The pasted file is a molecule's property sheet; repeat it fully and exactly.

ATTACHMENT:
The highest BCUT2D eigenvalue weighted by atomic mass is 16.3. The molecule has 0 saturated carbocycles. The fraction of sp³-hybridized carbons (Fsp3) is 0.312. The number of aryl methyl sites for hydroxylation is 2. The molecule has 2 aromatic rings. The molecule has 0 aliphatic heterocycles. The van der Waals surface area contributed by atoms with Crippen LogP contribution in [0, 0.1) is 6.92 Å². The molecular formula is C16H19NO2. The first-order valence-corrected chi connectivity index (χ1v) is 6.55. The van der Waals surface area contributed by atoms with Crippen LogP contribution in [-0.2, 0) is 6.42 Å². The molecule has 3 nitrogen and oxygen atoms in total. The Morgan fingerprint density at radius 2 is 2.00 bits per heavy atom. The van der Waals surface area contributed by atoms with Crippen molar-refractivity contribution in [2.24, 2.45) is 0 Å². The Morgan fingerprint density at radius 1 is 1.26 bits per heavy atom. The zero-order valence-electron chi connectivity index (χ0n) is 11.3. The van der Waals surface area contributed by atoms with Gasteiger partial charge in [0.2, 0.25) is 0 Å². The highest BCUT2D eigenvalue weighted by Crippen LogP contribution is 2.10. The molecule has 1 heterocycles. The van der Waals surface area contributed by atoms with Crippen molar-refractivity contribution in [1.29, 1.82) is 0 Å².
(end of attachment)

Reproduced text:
The highest BCUT2D eigenvalue weighted by atomic mass is 16.3. The molecule has 0 saturated carbocycles. The fraction of sp³-hybridized carbons (Fsp3) is 0.312. The number of aryl methyl sites for hydroxylation is 2. The molecule has 2 aromatic rings. The molecule has 0 aliphatic heterocycles. The van der Waals surface area contributed by atoms with Crippen LogP contribution in [0, 0.1) is 6.92 Å². The molecular formula is C16H19NO2. The first-order valence-corrected chi connectivity index (χ1v) is 6.55. The van der Waals surface area contributed by atoms with Crippen LogP contribution in [-0.2, 0) is 6.42 Å². The molecule has 3 nitrogen and oxygen atoms in total. The Morgan fingerprint density at radius 2 is 2.00 bits per heavy atom. The van der Waals surface area contributed by atoms with Crippen molar-refractivity contribution in [2.24, 2.45) is 0 Å². The Morgan fingerprint density at radius 1 is 1.26 bits per heavy atom. The zero-order valence-electron chi connectivity index (χ0n) is 11.3. The van der Waals surface area contributed by atoms with Gasteiger partial charge in [0.2, 0.25) is 0 Å². The highest BCUT2D eigenvalue weighted by Crippen LogP contribution is 2.10. The molecule has 1 heterocycles. The van der Waals surface area contributed by atoms with Crippen molar-refractivity contribution in [1.29, 1.82) is 0 Å².